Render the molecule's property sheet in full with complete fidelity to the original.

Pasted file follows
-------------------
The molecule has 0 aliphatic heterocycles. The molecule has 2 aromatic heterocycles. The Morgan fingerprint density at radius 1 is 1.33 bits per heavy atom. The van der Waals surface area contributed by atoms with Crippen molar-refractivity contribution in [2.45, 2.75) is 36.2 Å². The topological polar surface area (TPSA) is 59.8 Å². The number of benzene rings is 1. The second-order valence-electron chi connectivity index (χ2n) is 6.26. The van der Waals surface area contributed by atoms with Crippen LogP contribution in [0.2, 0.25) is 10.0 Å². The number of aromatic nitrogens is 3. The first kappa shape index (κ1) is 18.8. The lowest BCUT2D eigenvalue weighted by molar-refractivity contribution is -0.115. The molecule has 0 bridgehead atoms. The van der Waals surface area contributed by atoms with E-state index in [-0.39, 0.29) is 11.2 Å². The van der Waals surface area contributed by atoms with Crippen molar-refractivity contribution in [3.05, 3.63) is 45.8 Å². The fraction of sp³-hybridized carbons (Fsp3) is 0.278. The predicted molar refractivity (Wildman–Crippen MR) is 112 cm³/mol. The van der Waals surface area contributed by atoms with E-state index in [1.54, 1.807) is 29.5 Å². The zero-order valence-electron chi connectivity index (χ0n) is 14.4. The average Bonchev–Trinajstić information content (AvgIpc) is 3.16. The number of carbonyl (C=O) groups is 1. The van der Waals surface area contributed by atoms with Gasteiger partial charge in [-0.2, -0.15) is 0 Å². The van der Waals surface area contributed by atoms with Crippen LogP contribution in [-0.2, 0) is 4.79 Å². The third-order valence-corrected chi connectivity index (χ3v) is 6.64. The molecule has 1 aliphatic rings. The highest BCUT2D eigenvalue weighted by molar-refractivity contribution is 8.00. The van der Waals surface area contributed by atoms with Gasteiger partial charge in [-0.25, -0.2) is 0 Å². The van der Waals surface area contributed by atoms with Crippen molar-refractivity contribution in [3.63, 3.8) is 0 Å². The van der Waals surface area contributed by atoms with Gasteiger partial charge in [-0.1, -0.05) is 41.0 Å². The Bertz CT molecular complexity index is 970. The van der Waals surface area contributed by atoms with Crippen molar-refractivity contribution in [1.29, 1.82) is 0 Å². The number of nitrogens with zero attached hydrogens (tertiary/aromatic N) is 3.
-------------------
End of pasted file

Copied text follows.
The molecule has 0 aliphatic heterocycles. The molecule has 2 aromatic heterocycles. The Morgan fingerprint density at radius 1 is 1.33 bits per heavy atom. The van der Waals surface area contributed by atoms with Crippen molar-refractivity contribution in [2.45, 2.75) is 36.2 Å². The topological polar surface area (TPSA) is 59.8 Å². The number of benzene rings is 1. The second-order valence-electron chi connectivity index (χ2n) is 6.26. The van der Waals surface area contributed by atoms with Crippen LogP contribution in [0.2, 0.25) is 10.0 Å². The number of aromatic nitrogens is 3. The first kappa shape index (κ1) is 18.8. The lowest BCUT2D eigenvalue weighted by molar-refractivity contribution is -0.115. The molecule has 0 bridgehead atoms. The van der Waals surface area contributed by atoms with E-state index in [-0.39, 0.29) is 11.2 Å². The van der Waals surface area contributed by atoms with Crippen molar-refractivity contribution in [3.05, 3.63) is 45.8 Å². The fraction of sp³-hybridized carbons (Fsp3) is 0.278. The predicted molar refractivity (Wildman–Crippen MR) is 112 cm³/mol. The van der Waals surface area contributed by atoms with E-state index in [1.54, 1.807) is 29.5 Å². The zero-order valence-electron chi connectivity index (χ0n) is 14.4. The average Bonchev–Trinajstić information content (AvgIpc) is 3.16. The number of carbonyl (C=O) groups is 1. The van der Waals surface area contributed by atoms with Gasteiger partial charge in [-0.2, -0.15) is 0 Å². The van der Waals surface area contributed by atoms with Crippen LogP contribution in [-0.2, 0) is 4.79 Å². The third-order valence-corrected chi connectivity index (χ3v) is 6.64. The molecule has 1 aliphatic rings. The highest BCUT2D eigenvalue weighted by molar-refractivity contribution is 8.00. The van der Waals surface area contributed by atoms with Gasteiger partial charge in [-0.25, -0.2) is 0 Å². The van der Waals surface area contributed by atoms with Crippen molar-refractivity contribution in [3.63, 3.8) is 0 Å². The van der Waals surface area contributed by atoms with Gasteiger partial charge in [-0.1, -0.05) is 41.0 Å². The Bertz CT molecular complexity index is 970. The van der Waals surface area contributed by atoms with Crippen molar-refractivity contribution in [1.29, 1.82) is 0 Å². The number of nitrogens with zero attached hydrogens (tertiary/aromatic N) is 3.